Friday, January 24, 2020

Regulating Recruitment

The advantages employers have during recruitment and how they should be regulated by both competition and labour laws in order for labour market fairness to prevail, is studied globally.

Employer Monopsony Power

Employers want to control wage and working conditions. This means they decide on how jobs are given and how much they should pay. In the same way firms can collude on the price of bread, they can collude on wages.

While employers need workers to provide services or produce products, they often advertise vacancies as if making grudge purchases.

Job adverts are market signals that can promote or deny inclusion. Adverts containing wage information attract a greater pool of applicants, particularly women. Yet many employers purposefully leave out the most important factor for workers, a salary range.

Employers want to minimise their costs and only attract those willing to subject themselves to a passive aggressive, unfair wage negotiation.

Its time for legal tools to combat inequality and unfair employer power.

Exploitative employers in South Africa enjoy excessive labour market freedoms while job seekers and ethical employers rights are systematically obstructed and denied.

Unfair Labour Market Competition

Labour market competition must be advocated by the Competition Commission as it falls within the realm of the Competition Act.

A Roosevelt Institute study concurs that Competition Law prevents employers from colluding to suppress wages and from deliberately creating monopsony power through mergers and other anti-competition acts.

Mergers remove competition, as such, their impacts on wages must be studied.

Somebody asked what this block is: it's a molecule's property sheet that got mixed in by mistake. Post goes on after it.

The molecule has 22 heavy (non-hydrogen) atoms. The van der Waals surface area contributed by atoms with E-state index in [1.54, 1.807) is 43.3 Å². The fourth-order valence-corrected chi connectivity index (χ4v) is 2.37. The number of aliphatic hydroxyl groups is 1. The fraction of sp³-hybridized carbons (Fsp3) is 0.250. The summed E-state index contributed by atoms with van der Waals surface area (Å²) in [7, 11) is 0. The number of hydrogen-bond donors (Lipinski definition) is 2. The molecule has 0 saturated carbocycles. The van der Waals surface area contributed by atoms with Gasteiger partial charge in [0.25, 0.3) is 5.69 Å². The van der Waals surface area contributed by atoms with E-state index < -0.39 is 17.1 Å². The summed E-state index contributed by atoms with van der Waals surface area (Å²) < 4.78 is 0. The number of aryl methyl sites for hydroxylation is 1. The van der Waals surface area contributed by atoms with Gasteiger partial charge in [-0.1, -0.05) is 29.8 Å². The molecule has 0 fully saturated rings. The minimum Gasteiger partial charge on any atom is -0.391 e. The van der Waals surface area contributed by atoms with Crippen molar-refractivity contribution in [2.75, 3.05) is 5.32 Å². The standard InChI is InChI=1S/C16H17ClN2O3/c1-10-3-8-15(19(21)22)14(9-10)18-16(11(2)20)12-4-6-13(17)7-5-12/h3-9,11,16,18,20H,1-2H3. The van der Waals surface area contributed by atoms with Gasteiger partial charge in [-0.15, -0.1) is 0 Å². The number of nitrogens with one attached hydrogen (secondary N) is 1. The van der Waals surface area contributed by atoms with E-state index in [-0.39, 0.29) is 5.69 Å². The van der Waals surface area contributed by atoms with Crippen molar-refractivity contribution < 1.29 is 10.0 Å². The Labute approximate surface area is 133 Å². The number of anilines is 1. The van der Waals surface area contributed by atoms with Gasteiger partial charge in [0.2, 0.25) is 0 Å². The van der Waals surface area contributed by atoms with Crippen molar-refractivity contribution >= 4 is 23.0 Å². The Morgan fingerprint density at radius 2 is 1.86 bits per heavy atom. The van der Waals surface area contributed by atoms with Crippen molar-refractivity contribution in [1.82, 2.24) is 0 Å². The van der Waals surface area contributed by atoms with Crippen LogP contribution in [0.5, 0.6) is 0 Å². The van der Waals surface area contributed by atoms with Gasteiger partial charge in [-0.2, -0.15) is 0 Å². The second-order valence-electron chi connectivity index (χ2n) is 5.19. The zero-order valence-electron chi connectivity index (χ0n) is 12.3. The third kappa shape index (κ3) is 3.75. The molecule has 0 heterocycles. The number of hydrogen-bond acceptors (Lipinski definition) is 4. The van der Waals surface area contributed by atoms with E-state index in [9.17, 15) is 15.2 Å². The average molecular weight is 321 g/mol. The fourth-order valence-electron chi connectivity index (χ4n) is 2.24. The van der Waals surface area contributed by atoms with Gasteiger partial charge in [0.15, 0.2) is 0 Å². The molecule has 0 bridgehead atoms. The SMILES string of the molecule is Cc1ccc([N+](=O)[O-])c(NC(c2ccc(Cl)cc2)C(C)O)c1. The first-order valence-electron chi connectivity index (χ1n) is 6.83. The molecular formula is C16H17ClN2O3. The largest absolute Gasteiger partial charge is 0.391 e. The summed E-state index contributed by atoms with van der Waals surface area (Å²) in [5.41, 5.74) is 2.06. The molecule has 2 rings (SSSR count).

Does Inequality exist because of Recruitment?

A study in South Africa found that while unions and government had a unique alliance during the rise of democracy, inequality in labour earnings has widened.

Labour market power is more easy to exploit than consumer or product market power and evidence suggests employers are aware that they can make profits by obtaining and exploiting labour.

The South African Competition Commission focuses predominantly on consumer related markets, ignoring the balance of power in labour markets to the detriment of women and black people.

Three specific behaviours systematically institute employer information advantages, placing them in control of wage negotiation processes.

One: Job adverts contain no pay range.

Two: Job applicants are asked about pay expectations and pay history without the employers offer being disclosed.

Three: Job seekers are instructed to submit cost to company or rival employer payslips.

These three acts result in women and black people perpetuating old statistics of inequality to be paid less.

The system is designed to limit women and black people in particular, ultimately to constrain everyone’s aspirations and economic rights.

Unfair Employer Power Causes Economic Harm

  • low wages forces workers out the workforce
  • employers can block entry into markets, making it exclusionary and hostile
  • lack of competition suppresses economic growth, it reduces wages and employee opportunities
  • when employers stop competing for labour they can limit worker mobility and options
  • an unfair competition for talent harms ethical companies who need to hire
  • racism and sexism is perpetuated
  • social harm is instituted
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